Baha’u’llah has announced that inasmuch as ignorance and lack of education are barriers of separation among mankind, all must receive training and instruction. Through this provision the lack of mutual understanding will be remedied and the unity of mankind furthered and advanced. Universal education is a universal law. – Abdu’l-Baha, The Promulgation of Universal Peace, p. 300.
The Baha’i teachings say that this universal education must extend to every child, regardless of gender. Many societies fail to educate girls, believing that their role as future mothers means they have no need of an education. The Baha’i principles take the exact opposite view:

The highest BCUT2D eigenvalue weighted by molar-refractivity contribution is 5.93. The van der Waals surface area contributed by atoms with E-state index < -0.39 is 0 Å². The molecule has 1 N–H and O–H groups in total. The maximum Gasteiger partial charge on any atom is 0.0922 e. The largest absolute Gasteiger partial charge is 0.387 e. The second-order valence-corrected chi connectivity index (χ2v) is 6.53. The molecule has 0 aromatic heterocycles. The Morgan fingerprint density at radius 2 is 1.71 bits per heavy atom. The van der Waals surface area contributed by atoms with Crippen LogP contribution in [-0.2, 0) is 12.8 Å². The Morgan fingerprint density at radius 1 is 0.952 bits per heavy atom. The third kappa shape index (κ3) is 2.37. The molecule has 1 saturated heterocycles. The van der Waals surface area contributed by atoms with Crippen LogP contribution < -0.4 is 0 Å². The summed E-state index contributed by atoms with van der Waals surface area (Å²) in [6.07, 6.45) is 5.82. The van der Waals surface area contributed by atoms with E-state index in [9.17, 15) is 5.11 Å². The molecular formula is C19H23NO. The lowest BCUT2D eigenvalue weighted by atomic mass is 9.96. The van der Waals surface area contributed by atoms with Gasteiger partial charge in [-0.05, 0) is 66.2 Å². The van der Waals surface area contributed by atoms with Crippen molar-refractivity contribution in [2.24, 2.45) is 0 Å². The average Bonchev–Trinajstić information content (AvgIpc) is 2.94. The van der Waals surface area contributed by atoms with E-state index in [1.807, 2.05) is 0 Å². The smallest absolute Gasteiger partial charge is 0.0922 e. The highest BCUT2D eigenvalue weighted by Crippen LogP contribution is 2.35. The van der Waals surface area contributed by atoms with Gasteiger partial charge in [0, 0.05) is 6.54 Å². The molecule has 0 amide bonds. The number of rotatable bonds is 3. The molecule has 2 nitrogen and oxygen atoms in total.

…strive by all possible means to educate both sexes, male and female; girls like boys; there is no difference whatsoever between them. The ignorance of both is blameworthy, and negligence in both cases is reprovable…
The command is decisive concerning both. If it be considered through the eye of reality, the training and culture of daughters is more necessary than that of sons, for these girls will come to the station of motherhood and will mould the lives of the children. The first trainer of the child is the mother. The babe, like unto a green and tender branch, will grow according to the way it is trained. If the training be right, it will grow right, and if crooked, the growth likewise, and unto the end of life it will conduct itself accordingly.
Hence, it is firmly established that an untrained and uneducated daughter, on becoming a mother, will be the prime factor in the deprivation, ignorance, negligence and the lack of training of many children. – Abdu’l-Baha, Star of the West, Volume 5, p. 84.
Next: The Luminous Sun of Truth and Reconciliation